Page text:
Why Today’s Businesses Should Use Learning Data

by | Mar 6, 2015 | Articles

Piers Lea details why LEO places data analysis at the core of L&D strategy; reflecting on personalisation, responsiveness and LRS.

What does it mean to be an end-to-end provider of learning technologies services in 2015?

The fact is, it’s a transformational game changer.

Data from organisations like Towards Maturity clearly shows that the ‘Top Deck’ of learning organisations (the highest performing 10% of those surveyed) are taking a more strategic approach to learning and achieve better business results. But 50% of UK PLCs don’t have representation of learning at the board level, making it difficult to take advantage of a strategic approach. That is why LEO is committed to moving learning to the heart of business strategy. Every day, our teams are involved in work on this strategic level, helping organisations to bring their learning challenges and requirements to high enough level in the business so that long-lasting strategic benefit can be derived. So how can organisations like LEO and Towards Maturity work together for real strategic results?


We know that the real promise of ‘learning using technology’ lies in personalised learning. This is now reflected in the desire of the marketplace. A huge 90% of organisations surveyed in the 2014 Towards Maturity Benchmark Report recognised the need to increase their ability to adapt programmes to the individual context, but only 22% are achieving this. 62% of the Top Deck organisations strongly agree they need personalisation tools and technology to achieve this, compared to just 10% of other organisations. In reality, technology is a key to the personalisation process, enabling much closer targeting of personal and business goals. Learning Record Stores (LRSs) and xAPI allow us to think about things like future-proofing our learning and obtaining learning analytics for better-targeted learning. LEO’s new partnership with The Open University will help us address the need for quality learning analytics, as well as drawing on their expertise in distance engagement and supplying learners with “what they need when they need it”. We are also working closely with fellow LTG company Preloaded, looking at diagnostic gaming techniques and using educational games for personalised learning opportunities as other European partners in an ambitious personalised learning project.

Diagnostics and Responsive Learning

Most of us know the benefits of using diagnostics for learning. They can save time and money spent on training, and they ensure people only see the content that they don’t know for a more personalised experience. But how do we build systems that respond to an extensive assessment? This needs to be considered from the very start, as part of an organisation’s business strategy, sales technique or management approach. It is only at this strategic level that businesses can leverage the power of responsive learning. For instance, we work with large global organisations to help them identify which of their markets have certain qualities or capabilities. This information then informs the entire learning strategy, including how we construct an appropriate blend based on the individual needs of each market. Collecting analytics about the way our audience learns means we can apply our expert understanding of ‘just-in-case’ and ‘just-in-time’ learning to select approaches that work in each context. The next question is how we think about these ecosystems in a more sophisticated, more efficient, more cost-effective way. In a world which is both moving faster and becoming more complex, we cannot expect people to learn everything. But via performance support systems (often via the mobile phone or tablet in your pocket), we can divide curricula quite fundamentally. The strategy needs to cater for this – and that probably means some aspect of learning, knowledge management and communications coming to together.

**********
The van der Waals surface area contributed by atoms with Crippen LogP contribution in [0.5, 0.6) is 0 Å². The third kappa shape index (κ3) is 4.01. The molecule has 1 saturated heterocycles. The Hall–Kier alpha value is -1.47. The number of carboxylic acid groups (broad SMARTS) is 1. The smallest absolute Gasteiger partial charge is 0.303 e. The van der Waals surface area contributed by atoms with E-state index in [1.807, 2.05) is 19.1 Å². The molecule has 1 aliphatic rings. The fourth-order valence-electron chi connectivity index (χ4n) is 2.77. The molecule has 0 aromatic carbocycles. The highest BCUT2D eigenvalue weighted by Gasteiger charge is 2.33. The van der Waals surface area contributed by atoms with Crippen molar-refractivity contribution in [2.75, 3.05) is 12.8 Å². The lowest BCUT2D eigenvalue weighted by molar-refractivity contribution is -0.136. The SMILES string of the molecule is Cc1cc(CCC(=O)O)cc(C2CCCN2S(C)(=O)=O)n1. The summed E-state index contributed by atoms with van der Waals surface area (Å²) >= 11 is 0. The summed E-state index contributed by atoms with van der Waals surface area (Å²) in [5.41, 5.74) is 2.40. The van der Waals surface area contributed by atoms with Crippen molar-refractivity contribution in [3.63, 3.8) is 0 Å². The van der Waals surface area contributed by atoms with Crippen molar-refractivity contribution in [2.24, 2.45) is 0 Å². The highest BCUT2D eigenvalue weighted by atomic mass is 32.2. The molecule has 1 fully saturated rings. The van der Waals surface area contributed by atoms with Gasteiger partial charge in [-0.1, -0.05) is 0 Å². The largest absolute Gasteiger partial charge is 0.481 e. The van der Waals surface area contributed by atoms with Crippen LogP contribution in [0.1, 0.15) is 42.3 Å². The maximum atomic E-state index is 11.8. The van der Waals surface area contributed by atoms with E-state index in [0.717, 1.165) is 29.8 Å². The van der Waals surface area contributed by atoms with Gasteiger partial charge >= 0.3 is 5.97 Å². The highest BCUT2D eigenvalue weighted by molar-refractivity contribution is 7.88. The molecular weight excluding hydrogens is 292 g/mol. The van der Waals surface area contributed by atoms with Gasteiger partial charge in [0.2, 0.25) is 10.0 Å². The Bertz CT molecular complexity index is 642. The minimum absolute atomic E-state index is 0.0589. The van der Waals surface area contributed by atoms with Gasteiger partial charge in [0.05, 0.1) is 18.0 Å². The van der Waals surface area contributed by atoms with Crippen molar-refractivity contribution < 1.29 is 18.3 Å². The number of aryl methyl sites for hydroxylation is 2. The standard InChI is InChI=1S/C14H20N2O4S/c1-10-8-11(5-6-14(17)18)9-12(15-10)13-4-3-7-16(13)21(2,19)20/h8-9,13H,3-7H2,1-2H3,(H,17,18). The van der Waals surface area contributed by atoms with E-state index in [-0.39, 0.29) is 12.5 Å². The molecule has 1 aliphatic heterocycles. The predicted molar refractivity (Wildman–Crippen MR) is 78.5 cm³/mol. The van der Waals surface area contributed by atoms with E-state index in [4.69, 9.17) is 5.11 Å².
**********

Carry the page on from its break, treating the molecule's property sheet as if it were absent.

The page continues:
Using the Data

Benchmark data from organisations like Towards Maturity reveals that the L&D community is not currently capable of addressing learning at this strategic level. Just 31% of respondents in the 2014 Benchmark are realising the benefits they seek from their learning programmes, and only 15% of organisations measure the effectiveness of their learning against specific KPIs. As a founding Ambassador of Towards Maturity, LEO is committed to using evidence-based methods to improve performance in global businesses. The data from Towards Maturity’s Benchmark reports and independent research paints an invaluable picture of the industry today.

Today, it is all about getting measurable results based on real data. It’s about finding analytics which feed into Learning Record Stores (LRS) and leveraging the power of the LRS to help us understand the entire learner journey, rather than just individual learning events. This will enable us to take a more intelligent approach to learning, overseeing the whole process and offering input at the precise point of need. This is why LEO offers an end-to-end service – it is only in this way that we are able to plan, design, execute and measure an organisation’s learning programme from conception to delivery and beyond – and an unrivalled capability to deliver evidence-based results and compare them to market-place best practice.

Thank you, Towards Maturity, for providing our industry with an invaluable data set and benchmark. This will only grow in value as we all get better at delivering strategic results.

Join Laura Overton and the LEO team on 23rd April in our free half-day session, Increasing the value that L&D adds to business – how to open new conversations:


Read the full article by Piers Lea on the LEO website

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